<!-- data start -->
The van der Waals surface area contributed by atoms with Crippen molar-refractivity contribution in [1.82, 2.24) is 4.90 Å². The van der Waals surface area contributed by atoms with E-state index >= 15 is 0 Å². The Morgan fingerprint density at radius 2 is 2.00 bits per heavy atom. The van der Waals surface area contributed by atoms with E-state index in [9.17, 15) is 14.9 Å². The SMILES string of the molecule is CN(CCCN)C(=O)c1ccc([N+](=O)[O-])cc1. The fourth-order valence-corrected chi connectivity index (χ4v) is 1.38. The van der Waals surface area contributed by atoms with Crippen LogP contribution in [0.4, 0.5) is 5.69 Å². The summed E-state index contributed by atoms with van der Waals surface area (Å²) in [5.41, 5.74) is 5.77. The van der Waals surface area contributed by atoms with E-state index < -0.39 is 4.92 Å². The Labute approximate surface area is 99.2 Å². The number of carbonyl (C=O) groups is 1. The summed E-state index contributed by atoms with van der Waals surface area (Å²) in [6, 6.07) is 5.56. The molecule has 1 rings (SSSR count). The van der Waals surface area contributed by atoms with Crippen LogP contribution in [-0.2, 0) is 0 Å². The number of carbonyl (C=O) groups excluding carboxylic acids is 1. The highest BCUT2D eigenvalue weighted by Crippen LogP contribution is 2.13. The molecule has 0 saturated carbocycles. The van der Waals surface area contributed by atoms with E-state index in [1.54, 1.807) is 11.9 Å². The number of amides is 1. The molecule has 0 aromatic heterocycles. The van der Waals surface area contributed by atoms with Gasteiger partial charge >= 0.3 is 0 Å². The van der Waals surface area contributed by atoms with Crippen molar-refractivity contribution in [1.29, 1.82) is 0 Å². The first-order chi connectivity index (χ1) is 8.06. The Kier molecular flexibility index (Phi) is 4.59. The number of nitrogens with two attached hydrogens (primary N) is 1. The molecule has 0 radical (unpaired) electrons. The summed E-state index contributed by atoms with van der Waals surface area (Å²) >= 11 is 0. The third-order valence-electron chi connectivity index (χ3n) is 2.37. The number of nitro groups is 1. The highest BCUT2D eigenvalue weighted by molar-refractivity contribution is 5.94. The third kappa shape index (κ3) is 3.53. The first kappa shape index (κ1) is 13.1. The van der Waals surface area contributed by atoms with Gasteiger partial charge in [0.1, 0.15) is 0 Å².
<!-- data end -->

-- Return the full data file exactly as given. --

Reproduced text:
The van der Waals surface area contributed by atoms with Crippen molar-refractivity contribution in [1.82, 2.24) is 4.90 Å². The van der Waals surface area contributed by atoms with E-state index >= 15 is 0 Å². The Morgan fingerprint density at radius 2 is 2.00 bits per heavy atom. The van der Waals surface area contributed by atoms with E-state index in [9.17, 15) is 14.9 Å². The SMILES string of the molecule is CN(CCCN)C(=O)c1ccc([N+](=O)[O-])cc1. The fourth-order valence-corrected chi connectivity index (χ4v) is 1.38. The van der Waals surface area contributed by atoms with Crippen LogP contribution in [0.4, 0.5) is 5.69 Å². The summed E-state index contributed by atoms with van der Waals surface area (Å²) in [5.41, 5.74) is 5.77. The van der Waals surface area contributed by atoms with E-state index < -0.39 is 4.92 Å². The Labute approximate surface area is 99.2 Å². The number of carbonyl (C=O) groups is 1. The summed E-state index contributed by atoms with van der Waals surface area (Å²) in [6, 6.07) is 5.56. The molecule has 1 rings (SSSR count). The van der Waals surface area contributed by atoms with Crippen LogP contribution in [-0.2, 0) is 0 Å². The number of carbonyl (C=O) groups excluding carboxylic acids is 1. The highest BCUT2D eigenvalue weighted by Crippen LogP contribution is 2.13. The molecule has 0 saturated carbocycles. The van der Waals surface area contributed by atoms with E-state index in [1.54, 1.807) is 11.9 Å². The number of amides is 1. The molecule has 0 aromatic heterocycles. The van der Waals surface area contributed by atoms with Gasteiger partial charge >= 0.3 is 0 Å². The van der Waals surface area contributed by atoms with Crippen molar-refractivity contribution in [1.29, 1.82) is 0 Å². The first-order chi connectivity index (χ1) is 8.06. The Kier molecular flexibility index (Phi) is 4.59. The number of nitrogens with two attached hydrogens (primary N) is 1. The molecule has 0 radical (unpaired) electrons. The summed E-state index contributed by atoms with van der Waals surface area (Å²) >= 11 is 0. The third-order valence-electron chi connectivity index (χ3n) is 2.37. The number of nitro groups is 1. The highest BCUT2D eigenvalue weighted by molar-refractivity contribution is 5.94. The third kappa shape index (κ3) is 3.53. The first kappa shape index (κ1) is 13.1. The van der Waals surface area contributed by atoms with Gasteiger partial charge in [0.1, 0.15) is 0 Å².